Treanda Uses

Treanda Use for Treating Non-Hodgkin's Lymphoma

Non-Hodgkin's lymphoma is a general term used to describe a group of cancers of the lymphatic system, which is part of the body's immune system. It includes a large network of tissues and organs, such as the lymph nodes, spleen, and bone marrow, which make and store white blood cells. These white blood cells, called lymphocytes, help the body fight infection. Lymphoma can start almost anywhere lymphatic tissue is present.
Non-Hodgkin's lymphomas are a large, diverse group of cancers. In general, these cancers can be grouped based on how quickly they spread and the type of lymphocyte affected -- either B-cells or T-cells. Indolent cancers have a slow-growing course and normally cause fewer symptoms. Indolent NHL can become aggressive. Aggressive NHL is a fast-growing cancer and spreads more quickly throughout the body.
Treanda is approved to treat indolent B-cell non-Hodgkin's lymphoma. It is specifically used in people who became worse during or within six months of treatment with another medication known as rituximab (Rituxan®).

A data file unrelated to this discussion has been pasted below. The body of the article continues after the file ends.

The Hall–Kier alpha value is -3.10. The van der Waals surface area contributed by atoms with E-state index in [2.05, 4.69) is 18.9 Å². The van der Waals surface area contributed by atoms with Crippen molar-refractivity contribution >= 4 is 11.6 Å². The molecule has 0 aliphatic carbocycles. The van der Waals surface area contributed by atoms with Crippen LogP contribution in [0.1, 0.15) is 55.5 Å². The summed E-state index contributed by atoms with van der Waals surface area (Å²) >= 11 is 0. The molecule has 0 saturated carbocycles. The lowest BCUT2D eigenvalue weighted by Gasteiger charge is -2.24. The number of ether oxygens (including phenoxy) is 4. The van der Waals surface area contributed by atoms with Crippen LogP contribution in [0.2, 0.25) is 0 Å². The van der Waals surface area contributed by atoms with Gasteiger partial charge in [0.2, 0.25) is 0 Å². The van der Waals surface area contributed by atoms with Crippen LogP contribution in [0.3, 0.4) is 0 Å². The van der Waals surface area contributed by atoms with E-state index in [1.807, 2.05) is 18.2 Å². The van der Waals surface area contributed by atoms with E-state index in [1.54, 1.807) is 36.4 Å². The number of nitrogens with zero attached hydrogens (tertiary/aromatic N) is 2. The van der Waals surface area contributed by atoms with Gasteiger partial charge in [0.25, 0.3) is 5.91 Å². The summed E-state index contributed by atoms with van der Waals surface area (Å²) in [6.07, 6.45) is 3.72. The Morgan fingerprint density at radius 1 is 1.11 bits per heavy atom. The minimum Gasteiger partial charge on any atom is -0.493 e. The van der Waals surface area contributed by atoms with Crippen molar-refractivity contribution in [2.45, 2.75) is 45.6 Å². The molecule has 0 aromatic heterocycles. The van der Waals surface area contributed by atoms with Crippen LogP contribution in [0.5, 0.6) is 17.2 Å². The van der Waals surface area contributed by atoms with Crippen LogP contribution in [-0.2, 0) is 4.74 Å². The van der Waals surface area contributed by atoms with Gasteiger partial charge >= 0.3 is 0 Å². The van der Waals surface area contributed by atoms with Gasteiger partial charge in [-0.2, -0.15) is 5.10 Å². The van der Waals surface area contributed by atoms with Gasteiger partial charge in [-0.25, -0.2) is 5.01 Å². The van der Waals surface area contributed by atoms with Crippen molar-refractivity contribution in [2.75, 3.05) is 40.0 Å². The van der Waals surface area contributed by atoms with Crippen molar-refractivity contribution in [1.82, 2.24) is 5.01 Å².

How Does It Work?

Although the exact way Treanda works is unknown, it is thought to attach to DNA and cause damage. Because DNA is necessary for cancer cells to grow and divide, Treanda causes cell death.

Is It Safe for Children to Use Treanda?

Treanda is not approved for use in children. In clinical studies, the medication appeared to be as safe for children as it is for adults. However, it has not been shown to be effective for the treatment of children. Talk to your child's healthcare provider about the risks and benefits of using this medication in children.

Can Older Adults Use It?

Older adults can use Treanda. In clinical studies, the side effects were similar between people aged 65 and older and those younger than 65. Adults older than age 65 with NHL appeared to respond to the medication no differently than younger age groups.
Treanda may not work as well in older adults with CLL. In clinical studies, only 47 percent of individuals aged 65 and older with CLL responded to the medication, compared with 70 percent of individuals younger than age 65. People 65 years of age and older treated with Treanda were also disease-free for a shorter period of time than those younger than age 65 (12 months versus 19 months).
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